We all like to tell stories about our heroic, Negreanu-esque home-game folds, don't we?
Kings before the flop. A straight on the turn. A full house on the river.
Hands we "just had a feeling" about and somehow, miraculously, we managed to be right. Or, of course, painfully wrong.
As part of our love and fascination with the psychic fold we've put together (with the help of our friends at Poker Olymp) seven remarkable folds from poker history -- some actually heroic and others, well ... a bit less so.
1. Gary Paterson Accidentally Folds Fours Full
The first fold on our list comes from Gary Paterson and is more in the "Huh?" category,
Mostly it shows just how important it is to remember your cards right - which must be the case here. Otherwise he just folds a full house on the turn for no reason.
Any time someone says "I'll limp," though, you might expect something a little unorthodox.
2. Roberto Romanello Folds Jacks Full on the River
You might remember this phenomenal laydown from the 2008 Main Event, and it still astounds us to this day.
Mike Matusow, of course, freaks out when Roberto Romanello shows he folded his full house - and is right! Although looking back Geller made such a clear show of strength Romanello could be pretty sure he was beat. Still ...
3. Phil Hellmuth Puts on Absurd Show, Makes Absurd Fold
Take a normal player, put him on a televised poker show, give him 15 big blinds and queens (with a raise before him) and 99% of the time he'll (quite correctly) move in.
Now exchange "normal player" with "Phil Hellmuth," who somehow thinks he has the gift of second sight, and it becomes a whole different ball game (and an absurd show):
4. Mikhail Smirnov Folds Quads in Big One
So far in poker history the Big One for One Drop at the World Series of Poker in 2012 is without equal. At least until the second edition happens this summer.
With a $1,111,111 buy-in it was the richest poker tournament of all time and Russian businessman Mikhail Smirnov, who joined poker's elite at the tables, essentially made the most "remarkable" fold in poker history.
What happened? Unfortunately there's no video evidence but as it was recounted Smirnov had 8♦ 8♥, raised and got one caller in businesman John Morgan.
Flop: J♠ 8♣ 7♠. Smirnov continued with his set and got a call. Turn: 8♠. Again Smirnov bets, again a call.
River: K♠. One last time Smirnov bets and Morgan shoves. What did Smirnov do with quads and the second-best possible hand on this board with only T♠ 9♠ that could beat him?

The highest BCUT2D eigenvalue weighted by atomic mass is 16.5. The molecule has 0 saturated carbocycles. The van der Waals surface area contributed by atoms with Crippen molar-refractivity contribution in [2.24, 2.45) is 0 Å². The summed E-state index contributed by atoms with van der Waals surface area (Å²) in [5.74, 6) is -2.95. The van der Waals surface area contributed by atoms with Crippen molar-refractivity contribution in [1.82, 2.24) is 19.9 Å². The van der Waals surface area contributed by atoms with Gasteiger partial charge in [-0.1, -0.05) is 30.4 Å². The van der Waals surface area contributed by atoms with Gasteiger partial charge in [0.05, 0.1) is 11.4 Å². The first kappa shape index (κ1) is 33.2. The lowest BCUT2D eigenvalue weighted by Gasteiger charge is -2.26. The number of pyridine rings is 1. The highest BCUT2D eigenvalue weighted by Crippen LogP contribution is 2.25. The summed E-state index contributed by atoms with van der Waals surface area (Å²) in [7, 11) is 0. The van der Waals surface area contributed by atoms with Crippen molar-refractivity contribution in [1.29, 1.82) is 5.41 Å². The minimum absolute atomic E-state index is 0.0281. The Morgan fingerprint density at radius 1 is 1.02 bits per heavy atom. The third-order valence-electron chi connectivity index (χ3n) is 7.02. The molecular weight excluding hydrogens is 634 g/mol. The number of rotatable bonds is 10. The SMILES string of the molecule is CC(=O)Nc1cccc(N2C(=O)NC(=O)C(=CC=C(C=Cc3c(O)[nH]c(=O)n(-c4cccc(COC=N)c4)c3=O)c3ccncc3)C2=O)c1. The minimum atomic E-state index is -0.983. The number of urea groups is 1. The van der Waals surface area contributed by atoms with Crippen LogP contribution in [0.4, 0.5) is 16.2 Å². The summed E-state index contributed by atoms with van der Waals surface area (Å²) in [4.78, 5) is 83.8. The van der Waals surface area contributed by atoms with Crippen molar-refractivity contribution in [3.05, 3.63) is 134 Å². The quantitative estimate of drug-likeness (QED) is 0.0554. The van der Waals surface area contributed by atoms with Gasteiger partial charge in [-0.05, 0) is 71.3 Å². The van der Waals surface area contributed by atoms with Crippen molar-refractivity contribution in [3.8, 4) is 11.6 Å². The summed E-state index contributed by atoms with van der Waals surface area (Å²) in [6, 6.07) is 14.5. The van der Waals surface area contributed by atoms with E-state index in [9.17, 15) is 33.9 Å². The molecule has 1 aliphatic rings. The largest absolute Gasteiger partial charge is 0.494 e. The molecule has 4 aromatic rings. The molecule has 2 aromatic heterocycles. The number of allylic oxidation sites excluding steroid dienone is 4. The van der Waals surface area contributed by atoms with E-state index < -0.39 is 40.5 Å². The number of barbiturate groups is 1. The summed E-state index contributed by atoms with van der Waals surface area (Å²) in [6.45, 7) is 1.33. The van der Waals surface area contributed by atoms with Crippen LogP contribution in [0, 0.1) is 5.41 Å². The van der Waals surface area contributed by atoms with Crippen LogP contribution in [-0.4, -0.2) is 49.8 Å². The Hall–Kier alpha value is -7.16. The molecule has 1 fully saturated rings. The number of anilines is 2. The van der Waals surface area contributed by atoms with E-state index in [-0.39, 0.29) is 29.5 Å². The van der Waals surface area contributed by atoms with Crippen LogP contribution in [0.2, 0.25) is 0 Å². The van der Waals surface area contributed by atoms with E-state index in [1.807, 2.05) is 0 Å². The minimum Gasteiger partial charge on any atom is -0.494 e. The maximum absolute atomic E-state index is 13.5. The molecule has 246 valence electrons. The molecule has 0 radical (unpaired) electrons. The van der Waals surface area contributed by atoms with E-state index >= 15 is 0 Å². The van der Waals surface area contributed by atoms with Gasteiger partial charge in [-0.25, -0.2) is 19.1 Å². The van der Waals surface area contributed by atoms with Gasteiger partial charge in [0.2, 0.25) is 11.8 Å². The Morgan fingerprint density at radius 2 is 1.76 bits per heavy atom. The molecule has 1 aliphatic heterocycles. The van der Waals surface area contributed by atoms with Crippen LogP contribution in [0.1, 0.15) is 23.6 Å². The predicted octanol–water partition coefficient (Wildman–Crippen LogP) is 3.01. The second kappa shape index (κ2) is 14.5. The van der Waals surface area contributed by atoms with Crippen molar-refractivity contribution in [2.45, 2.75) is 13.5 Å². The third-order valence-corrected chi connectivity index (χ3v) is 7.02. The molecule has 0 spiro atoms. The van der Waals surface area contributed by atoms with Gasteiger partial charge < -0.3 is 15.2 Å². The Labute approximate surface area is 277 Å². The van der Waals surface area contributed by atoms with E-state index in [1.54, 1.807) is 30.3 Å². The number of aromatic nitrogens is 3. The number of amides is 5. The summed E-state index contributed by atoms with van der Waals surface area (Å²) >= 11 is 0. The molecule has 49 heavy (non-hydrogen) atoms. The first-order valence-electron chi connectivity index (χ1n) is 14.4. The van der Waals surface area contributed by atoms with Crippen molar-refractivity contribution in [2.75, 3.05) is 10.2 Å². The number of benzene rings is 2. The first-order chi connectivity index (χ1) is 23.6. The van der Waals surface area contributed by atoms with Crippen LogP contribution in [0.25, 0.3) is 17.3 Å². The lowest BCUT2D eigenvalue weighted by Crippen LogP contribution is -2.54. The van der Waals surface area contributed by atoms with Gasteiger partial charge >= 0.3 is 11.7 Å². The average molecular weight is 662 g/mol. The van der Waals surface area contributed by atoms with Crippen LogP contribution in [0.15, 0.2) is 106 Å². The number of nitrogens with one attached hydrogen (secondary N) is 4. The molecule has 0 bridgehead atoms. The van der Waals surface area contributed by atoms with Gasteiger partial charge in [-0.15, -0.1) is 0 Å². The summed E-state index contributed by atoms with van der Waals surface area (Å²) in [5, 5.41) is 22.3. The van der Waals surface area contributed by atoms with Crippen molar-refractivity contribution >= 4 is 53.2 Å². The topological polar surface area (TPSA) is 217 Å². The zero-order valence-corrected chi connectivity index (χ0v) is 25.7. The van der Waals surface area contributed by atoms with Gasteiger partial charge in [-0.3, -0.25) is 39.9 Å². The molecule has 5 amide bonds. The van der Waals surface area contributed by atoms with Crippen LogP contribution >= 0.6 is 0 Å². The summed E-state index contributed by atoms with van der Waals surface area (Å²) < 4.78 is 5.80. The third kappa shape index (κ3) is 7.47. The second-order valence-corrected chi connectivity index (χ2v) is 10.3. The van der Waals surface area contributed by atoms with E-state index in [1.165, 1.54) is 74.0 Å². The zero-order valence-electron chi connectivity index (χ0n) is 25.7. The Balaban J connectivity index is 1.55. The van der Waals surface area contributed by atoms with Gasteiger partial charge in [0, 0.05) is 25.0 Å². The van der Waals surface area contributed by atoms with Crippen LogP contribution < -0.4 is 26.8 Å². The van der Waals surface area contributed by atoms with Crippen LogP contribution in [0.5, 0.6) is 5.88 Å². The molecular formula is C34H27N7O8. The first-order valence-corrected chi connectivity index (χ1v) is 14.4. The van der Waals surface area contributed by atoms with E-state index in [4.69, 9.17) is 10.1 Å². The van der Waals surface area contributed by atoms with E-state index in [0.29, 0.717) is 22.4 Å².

He open-folds his quads, of course. Accordingly players at the table, including Tom Dwan and Phil Galfond, fell off their chairs.
5. Doyle Folds Better Flush to Jamie Gold
The winner of the best-attended WSOP main event of all time, Jamie Gold was, for some time afterward, the enfant terrible of the poker scene.
He played everywhere, irritated fans and players alike, was far too aggressive and sank a good portion of his profit back into the poker economy trying to recreate his table-bully WSOP antics.
Then, on an episode of High Stakes Poker, Doyle Brunson came along and turned a bigger flush on him. Poker fans held their breath and expected Brunson to give Gold a good lesson.
Unfortunately, that's not quite what happened - although we give Doyle credit for the almost-read:
6. Sandra Naujoks Mucks Rivered Straight
Not a fold in the "technical" sense, but a head-scratcher just the same. Sandra Naujoks rivers a straight, misses a value bet and mucks her hand against Tony G's trips.
"Too early in the day," is her explanation:
7. Loose Cannon Folds Aces (and Kings) Pre-Flop
The PokerStars Big Game was a well-known poker TV show before Black Friday that offered up a shot for an amateur "Loose Cannon" to play a cash game with some big-name pros.
A very real $100,000 was given to the lucky player and he or she was allowed to keep any profit made over 150 hands.
In this now-infamous episode Loose Cannon David Fishman built up a stack of $230,000 and, with $130k on the line (three times his annual income), he decided that was enough.
Consequently he folded everything that came his way - including kings, then aces. Aces! Before the flop!
While this may seem "technically" wrong, we can't argue with his risk aversion. Especially given that Phil Laak happened to flop quads on one of the hands (not that that makes it right, but still). The fold with the aces: